Frederick C. Wilborn, Plaintiff-appellant, v. Antonio Escalderon and Ruth Rushen, Defendants-appellees, 789 F.2d 1328 (9th Cir. 1986)Annotate this Case
Joseph D. Allen, Santa Barbara, Cal., Fredrick C. Wilborn, for plaintiff-appellant.
David I. Friedenberg, Asst. Atty. Gen., San Diego, Cal., for defendants-appellees.
Appeal from the United States District Court for the Southern District of California.
Before NELSON, BOOCHEVER, and REINHARDT, Circuit Judges.
NELSON, Circuit Judge:
Wilborn appeals a grant of summary judgment for defendants Rushen and Escalderon in his 42 U.S.C. § 1983 action for deprivation of property without due process. Before summary judgment was granted, Wilborn had appealed the district court's denial of his motion for request of counsel under 28 U.S.C. § 1915(d).1 Because such orders are not immediately appealable interlocutory orders, we find that the district court properly retained jurisdiction after Wilborn's appeal of that order. Furthermore, incident to our review of the district court's final decision in this case, we find that the district court did not abuse its discretion in denying Wilborn's motion for request of counsel. However, we hold that the district court should have given Wilborn leave both to amend his complaint and to conduct such discovery as would support that amendment. Thus, we reverse and remand for further proceedings below.
Wilborn was arrested by a San Diego County deputy sheriff, J.D. Cook, for violating parole. When Wilborn denied consent to a search of his automobile, Cook "placed a hold" on it. Wilborn's daughter, whom Wilborn called when he arrived at the jail, contacted the towing service to recover the vehicle and the personal belongings therein. The towing service directed Wilborn's daughter to Cook, who allegedly denied placing a hold on the car and, in turn, referred Wilborn to his parole officer. Parole officer Antonio Escalderon, who visited Wilborn in jail both to serve him with parole violation reports and to discuss a parole violation hearing, denied knowledge of the impounded car. Wilborn wrote several letters to Ruth Rushen, the Director of the California Department of Corrections, stating that the car contained his only pair of dentures and a number of treasured religious books. One of Rushen's subordinates advised Wilborn to ask his present parole officer, Gary C. Pena, to recover Wilborn's belongings from the car. Pena told Wilborn, however, that his supervisor had instructed him not to become involved in the matter.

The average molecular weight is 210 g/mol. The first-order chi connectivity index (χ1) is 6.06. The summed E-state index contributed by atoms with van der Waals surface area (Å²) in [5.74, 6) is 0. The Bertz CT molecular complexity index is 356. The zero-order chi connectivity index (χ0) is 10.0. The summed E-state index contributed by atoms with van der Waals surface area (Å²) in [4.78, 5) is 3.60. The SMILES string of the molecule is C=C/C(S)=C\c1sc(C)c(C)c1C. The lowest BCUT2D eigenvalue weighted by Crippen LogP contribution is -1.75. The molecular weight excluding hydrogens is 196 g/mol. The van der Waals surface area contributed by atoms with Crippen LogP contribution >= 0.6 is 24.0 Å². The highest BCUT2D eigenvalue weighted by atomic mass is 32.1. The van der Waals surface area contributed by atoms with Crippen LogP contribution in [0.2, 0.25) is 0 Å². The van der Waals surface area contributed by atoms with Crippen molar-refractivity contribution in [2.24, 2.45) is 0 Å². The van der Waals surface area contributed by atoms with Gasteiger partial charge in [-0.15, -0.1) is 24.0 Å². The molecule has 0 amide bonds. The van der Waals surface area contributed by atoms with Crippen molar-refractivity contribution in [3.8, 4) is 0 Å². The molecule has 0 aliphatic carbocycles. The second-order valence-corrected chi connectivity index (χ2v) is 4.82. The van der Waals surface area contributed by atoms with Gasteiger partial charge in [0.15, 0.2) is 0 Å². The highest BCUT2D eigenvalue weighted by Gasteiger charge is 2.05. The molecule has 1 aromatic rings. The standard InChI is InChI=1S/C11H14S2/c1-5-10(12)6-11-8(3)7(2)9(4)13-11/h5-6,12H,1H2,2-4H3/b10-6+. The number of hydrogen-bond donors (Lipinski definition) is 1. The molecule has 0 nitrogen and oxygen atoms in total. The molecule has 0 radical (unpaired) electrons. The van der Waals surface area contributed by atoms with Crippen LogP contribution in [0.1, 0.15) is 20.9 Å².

Some six months after Wilborn's arrest, his counsel, who had been appointed to represent him in a state criminal proceeding, arranged for the recovery of Wilborn's possessions. The hold was taken off the vehicle, but Wilborn could not pay the accumulated storage fees. The record does not indicate that Cook ever sought a warrant to search the seized vehicle. In addition, though Wilborn's ownership of the car was questioned, and some period of the impoundment may have been at the request of a potential owner, no one disputed Wilborn's title to his dentures and other possessions. All of Wilborn's personal belongings were missing when the car was finally released.